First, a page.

Trust is at the core of every strong, long-lasting relationship, and in tough economic times, a consumer’s trust in a brand or retailer is absolutely priceless.
When retailers focus on building trust, they reap benefits in the form of increased customer loyalty, retention, and sales.
Trust also allows a retailer to expand or experiment with their product or service offering, with the expectation that the loyal customer will automatically embrace anything new that is sold under your banner.
The Australian Financial Review
Bunnings goes to the dogs
Pets are big business in Australia, with the speciality pet sector currently tracking at $10 billion and growing fast. Such impressive growth drew the attention of Wesfarmers-owned hardware giant Bunnings, who, in its largest category expansion since introducing kitchens nearly two decades ago, launched a specialty pet-care department offering items ranging from food to toys and bowls for dogs, cats and birds. Close to 1000 new items will be added to its current offering of kennels, mats, bedding and pet doors.
Bunnings managing director Mike Schneider told The Australian Financial Review the move was about creating a bigger offer for consumers, rather than seeking to make up sales as the housing market slows against the tougher economic backdrop.
60% of Australians own pets, and with many owners already bringing their dogs to Bunnings on the weekend shop, making an expanded pet-care offering “a really natural fit for the brand”. Schneider said Bunnings would apply its strategy of "combining lowest prices (and) widest range" to its pet line.
Coles shops for lucrative international customers
Rather than sticking to the traditional retail game, Coles is evolving into a 'brand' as a supermarket and also as products. In 2022, an alliance agreement saw over 140 Coles-label products available on the shelves of Singapore’s biggest supermarket chain following a multimillion-dollar deal brokered by the federal government’s trade agency to boost food exports. The products include Coles’ Ultimate Biscuits, Urban Coffee, its Soup range, and a selection of its Wellness Road products.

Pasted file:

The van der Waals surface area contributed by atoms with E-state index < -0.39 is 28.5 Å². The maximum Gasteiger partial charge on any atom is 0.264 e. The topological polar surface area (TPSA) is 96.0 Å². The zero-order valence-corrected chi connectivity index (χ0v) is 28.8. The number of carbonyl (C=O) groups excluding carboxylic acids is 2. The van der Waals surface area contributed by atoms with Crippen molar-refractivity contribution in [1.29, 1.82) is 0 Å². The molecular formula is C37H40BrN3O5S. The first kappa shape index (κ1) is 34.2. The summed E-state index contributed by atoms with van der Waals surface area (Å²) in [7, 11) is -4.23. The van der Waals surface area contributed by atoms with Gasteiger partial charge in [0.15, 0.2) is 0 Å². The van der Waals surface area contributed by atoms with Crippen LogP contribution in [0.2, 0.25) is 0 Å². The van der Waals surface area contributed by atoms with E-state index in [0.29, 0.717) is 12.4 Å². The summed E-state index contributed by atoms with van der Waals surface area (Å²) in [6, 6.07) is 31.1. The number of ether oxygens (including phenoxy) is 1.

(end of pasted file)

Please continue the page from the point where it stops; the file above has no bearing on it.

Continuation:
“Consumers in Singapore always perceive Australian products [to be] of better quality.” Said FairPrice Group chief procurement officer Ah Yiam Tng. “Coles’ products will be here to complement our assortment for more affluent consumers.”
Back on Australian territory, Coles has teamed up with Uber Eats to launch what they say is Australia’s largest on-demand grocery-delivery service, operating within the Uber Eats app. Melbourne customers will be first in line to buy Coles’ products via the Uber Eats app from nearly 40 locations, with the service rolling out to 500 stores across the country in upcoming months.
Specsavers has an ear for consumer demand
Specsavers looked to be ahead of the curve when it came to product line expansion, first entering the audiology market in 2017 with the launch of its first audiology business on Queensland’s Gold Coast. In 2021, Specsavers Audiology opened its 250th Australian store – an amazing milestone that was achieved in just five years.
Using the same Specsavers business model of offering affordable products and services in optometry, the expansion into audiology sought to disrupt what was previously seen as a highly specialised, closed market with open, transparent pricing designed to make hearing services accessible to more Australians. The move obviously paid off, with Specsavers now seen as Australia’s fastest-growing audiology business.